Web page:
Fri September 21, 2018
Advertisement
Can't connect right now! retry

add The News to homescreen

tap to bring up your browser menu and select 'Add to homescreen' to pin the The News web app

Got it!

add The News to homescreen

tap to bring up your browser menu and select 'Add to homescreen' to pin the The News web app

Got it!
Must Read

Karachi

February 6, 2016

Share

Advertisement

Marriage and women’s plight as Khusrau saw it

Karachi

“It seems as if Khusrau was not a man but a human,” said Kausar S Khan, the moderator of a session titled “Chap Tilak: Amir Khusrau’s harvest of folk songs”, quoting poet and panellist Zaheda Hina while discussing the poet laureate’s accurate yet painful description of a woman’s marriage travails.

Otherwise impossible to have summarised the voluminous works of the subcontinent’s most celebrated Sufi poet in an hour, the session focusing primarily on his folk wedding songs drew a massive crowd on the first day of the Karachi Literature Festival 2016 on Friday.

Comprising a panel of Pakistani literature and Sufi devotional music’s finest intellectuals including Zaheda, singer and social rights activist Talat Hashmi and Ustad Saami of the Amir Khusrau Gharana, the session started off with Talat’s rendition of Khusrau’s Kajri - semi-classical genre of singing, “Kaisay Khelan Jaon Saawan Ma Kajaria” followed by Coke Studio’s version of the poet’s song, “Hare Hare Baans”, composed over Raag Khamaj.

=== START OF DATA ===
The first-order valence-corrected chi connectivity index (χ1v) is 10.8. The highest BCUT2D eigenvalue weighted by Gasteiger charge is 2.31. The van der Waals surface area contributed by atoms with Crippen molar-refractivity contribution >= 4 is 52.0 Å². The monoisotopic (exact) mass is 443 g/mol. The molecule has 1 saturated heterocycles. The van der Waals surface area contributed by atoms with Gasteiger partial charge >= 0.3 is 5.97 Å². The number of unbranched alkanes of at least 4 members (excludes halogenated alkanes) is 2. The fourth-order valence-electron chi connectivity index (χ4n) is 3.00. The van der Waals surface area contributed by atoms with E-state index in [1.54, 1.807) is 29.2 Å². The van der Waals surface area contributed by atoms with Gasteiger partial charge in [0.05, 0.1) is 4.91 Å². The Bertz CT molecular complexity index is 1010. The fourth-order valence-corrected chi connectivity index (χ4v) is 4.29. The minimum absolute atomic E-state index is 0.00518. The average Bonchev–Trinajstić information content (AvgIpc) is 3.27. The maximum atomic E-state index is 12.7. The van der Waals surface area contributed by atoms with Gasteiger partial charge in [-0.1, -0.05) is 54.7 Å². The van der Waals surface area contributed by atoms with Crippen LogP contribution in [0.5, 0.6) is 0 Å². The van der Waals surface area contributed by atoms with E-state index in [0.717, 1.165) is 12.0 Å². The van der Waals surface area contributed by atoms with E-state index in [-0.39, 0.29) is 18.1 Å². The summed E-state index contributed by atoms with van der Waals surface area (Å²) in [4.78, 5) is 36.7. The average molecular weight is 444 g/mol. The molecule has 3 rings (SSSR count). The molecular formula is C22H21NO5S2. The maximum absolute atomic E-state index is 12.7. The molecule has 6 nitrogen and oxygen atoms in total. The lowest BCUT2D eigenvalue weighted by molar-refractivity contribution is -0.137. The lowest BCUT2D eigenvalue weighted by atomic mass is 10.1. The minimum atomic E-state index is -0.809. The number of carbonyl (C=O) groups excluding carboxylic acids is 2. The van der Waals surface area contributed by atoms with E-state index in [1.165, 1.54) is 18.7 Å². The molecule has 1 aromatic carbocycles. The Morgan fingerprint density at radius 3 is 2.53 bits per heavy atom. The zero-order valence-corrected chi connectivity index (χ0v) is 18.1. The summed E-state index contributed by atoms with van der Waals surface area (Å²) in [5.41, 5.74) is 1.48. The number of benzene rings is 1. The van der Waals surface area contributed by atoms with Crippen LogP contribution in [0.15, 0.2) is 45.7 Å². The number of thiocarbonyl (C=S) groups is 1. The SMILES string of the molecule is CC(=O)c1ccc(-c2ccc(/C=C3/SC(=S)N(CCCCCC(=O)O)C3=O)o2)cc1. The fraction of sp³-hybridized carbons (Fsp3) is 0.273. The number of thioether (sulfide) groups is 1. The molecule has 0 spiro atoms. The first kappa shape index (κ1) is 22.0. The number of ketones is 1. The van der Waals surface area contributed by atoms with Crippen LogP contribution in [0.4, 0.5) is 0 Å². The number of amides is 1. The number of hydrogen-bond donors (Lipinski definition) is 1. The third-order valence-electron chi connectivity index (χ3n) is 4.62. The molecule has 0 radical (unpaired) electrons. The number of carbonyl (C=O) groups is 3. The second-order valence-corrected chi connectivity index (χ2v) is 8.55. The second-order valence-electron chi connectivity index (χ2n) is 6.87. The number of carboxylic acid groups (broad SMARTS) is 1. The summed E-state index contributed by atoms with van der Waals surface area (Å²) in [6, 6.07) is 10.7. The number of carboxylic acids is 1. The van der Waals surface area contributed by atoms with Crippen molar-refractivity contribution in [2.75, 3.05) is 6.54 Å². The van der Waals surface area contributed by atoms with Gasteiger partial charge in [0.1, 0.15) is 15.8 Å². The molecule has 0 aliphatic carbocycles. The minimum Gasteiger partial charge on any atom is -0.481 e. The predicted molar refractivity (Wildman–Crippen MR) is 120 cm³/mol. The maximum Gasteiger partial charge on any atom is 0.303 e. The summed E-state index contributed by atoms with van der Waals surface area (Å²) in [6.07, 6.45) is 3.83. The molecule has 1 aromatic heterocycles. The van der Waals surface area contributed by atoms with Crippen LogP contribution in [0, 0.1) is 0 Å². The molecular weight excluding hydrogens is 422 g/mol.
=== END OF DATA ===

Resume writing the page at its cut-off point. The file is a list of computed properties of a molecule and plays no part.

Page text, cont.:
Written in Persian, Zaheda walked the audience - provided with a printout of the lyrics - through the songs by translating the words in Urdu, and elaborating over their usage and context in order for them to be understood by those unfamiliar with the language.

Drawing a connection between Khusrau’s portrayal of a woman’s happiness, stemming from the notion of her being ‘completed’ after the union, and her grief of leaving her family behind and settling down in an entirely new environment, Zaheda noted that his wedding songs were more of a wail than a celebration of the event.

“Whether a Harvard graduate or one hailing from a village, every woman has to bear through the taunts of her in-laws,” she remarked over how the practice of only the woman having to leave her home naturally weakened her position.

Having received training from one of the finest maestros of classical singing, Ustad Umrao Bundu Khan, Talat said she had started singing Khusrau even before she could make out the meaning of his work.

“Every time I sang ‘Kaisay Khelan Jaon’, my female cousins who were older than me would cry since they understood the complications associated with marriage,” she said, adding that Khusrau wrote about every part of a woman’s life.

Noted Qawwal Ustad Saami - of Khusrau’s lineage – shed light on his life and his association with Khawaja Nizamuddin Auliya. “Besides having a marvellous hold on poetry himself, Khusrau’s fame was also partly attributed to his association with Nizamuddin Auliya.”

Khusrau himself was not a music composer; it was Saamat Bin Ibrahim – also a disciple of Khusrau - who fused his poetry with Arabic music. “The fusion was what came to be known as Qawwali,” Saami explained.

Advertisement

Comments

Advertisement
Advertisement

Topstory

Opinion

Newspost

Editorial

National

World

Sports

Business

Karachi

Lahore

Islamabad

Peshawar